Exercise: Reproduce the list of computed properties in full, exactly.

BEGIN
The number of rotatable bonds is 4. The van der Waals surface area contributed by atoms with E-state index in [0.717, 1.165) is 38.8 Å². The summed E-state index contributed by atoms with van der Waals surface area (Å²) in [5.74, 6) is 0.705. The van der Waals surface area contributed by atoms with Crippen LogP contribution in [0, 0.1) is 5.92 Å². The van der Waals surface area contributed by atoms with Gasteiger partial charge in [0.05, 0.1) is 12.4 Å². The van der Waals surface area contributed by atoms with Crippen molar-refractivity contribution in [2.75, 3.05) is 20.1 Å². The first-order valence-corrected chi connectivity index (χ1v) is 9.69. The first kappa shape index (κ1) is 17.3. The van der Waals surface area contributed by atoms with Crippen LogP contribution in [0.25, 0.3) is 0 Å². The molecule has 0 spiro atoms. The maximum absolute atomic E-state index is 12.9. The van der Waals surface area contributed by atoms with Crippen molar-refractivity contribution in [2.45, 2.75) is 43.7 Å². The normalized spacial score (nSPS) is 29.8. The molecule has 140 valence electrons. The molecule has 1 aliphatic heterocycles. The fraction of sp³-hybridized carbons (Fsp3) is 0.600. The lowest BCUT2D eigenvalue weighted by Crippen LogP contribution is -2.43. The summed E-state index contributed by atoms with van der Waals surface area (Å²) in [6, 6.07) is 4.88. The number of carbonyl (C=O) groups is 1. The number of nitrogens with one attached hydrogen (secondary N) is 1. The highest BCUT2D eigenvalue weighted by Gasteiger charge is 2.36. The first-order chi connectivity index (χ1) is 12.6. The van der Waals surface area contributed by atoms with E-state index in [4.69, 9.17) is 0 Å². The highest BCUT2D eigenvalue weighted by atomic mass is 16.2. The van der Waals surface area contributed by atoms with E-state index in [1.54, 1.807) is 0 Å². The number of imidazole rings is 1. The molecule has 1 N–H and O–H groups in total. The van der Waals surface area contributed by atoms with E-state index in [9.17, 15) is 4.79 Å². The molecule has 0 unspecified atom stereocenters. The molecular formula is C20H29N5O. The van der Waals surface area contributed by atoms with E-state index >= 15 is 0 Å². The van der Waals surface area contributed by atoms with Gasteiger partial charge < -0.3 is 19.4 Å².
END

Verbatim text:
The number of rotatable bonds is 4. The van der Waals surface area contributed by atoms with E-state index in [0.717, 1.165) is 38.8 Å². The summed E-state index contributed by atoms with van der Waals surface area (Å²) in [5.74, 6) is 0.705. The van der Waals surface area contributed by atoms with Crippen LogP contribution in [0, 0.1) is 5.92 Å². The van der Waals surface area contributed by atoms with Gasteiger partial charge in [0.05, 0.1) is 12.4 Å². The van der Waals surface area contributed by atoms with Crippen molar-refractivity contribution in [2.75, 3.05) is 20.1 Å². The first-order valence-corrected chi connectivity index (χ1v) is 9.69. The first kappa shape index (κ1) is 17.3. The van der Waals surface area contributed by atoms with Crippen LogP contribution in [0.25, 0.3) is 0 Å². The molecule has 0 spiro atoms. The maximum absolute atomic E-state index is 12.9. The van der Waals surface area contributed by atoms with Crippen molar-refractivity contribution in [2.45, 2.75) is 43.7 Å². The normalized spacial score (nSPS) is 29.8. The molecule has 140 valence electrons. The molecule has 1 aliphatic heterocycles. The fraction of sp³-hybridized carbons (Fsp3) is 0.600. The lowest BCUT2D eigenvalue weighted by Crippen LogP contribution is -2.43. The summed E-state index contributed by atoms with van der Waals surface area (Å²) in [6, 6.07) is 4.88. The number of carbonyl (C=O) groups is 1. The number of nitrogens with one attached hydrogen (secondary N) is 1. The highest BCUT2D eigenvalue weighted by Gasteiger charge is 2.36. The first-order chi connectivity index (χ1) is 12.6. The van der Waals surface area contributed by atoms with E-state index in [4.69, 9.17) is 0 Å². The highest BCUT2D eigenvalue weighted by atomic mass is 16.2. The van der Waals surface area contributed by atoms with E-state index in [1.54, 1.807) is 0 Å². The number of imidazole rings is 1. The molecule has 1 N–H and O–H groups in total. The van der Waals surface area contributed by atoms with E-state index in [9.17, 15) is 4.79 Å². The molecule has 0 unspecified atom stereocenters. The molecular formula is C20H29N5O. The van der Waals surface area contributed by atoms with E-state index >= 15 is 0 Å². The van der Waals surface area contributed by atoms with Gasteiger partial charge < -0.3 is 19.4 Å².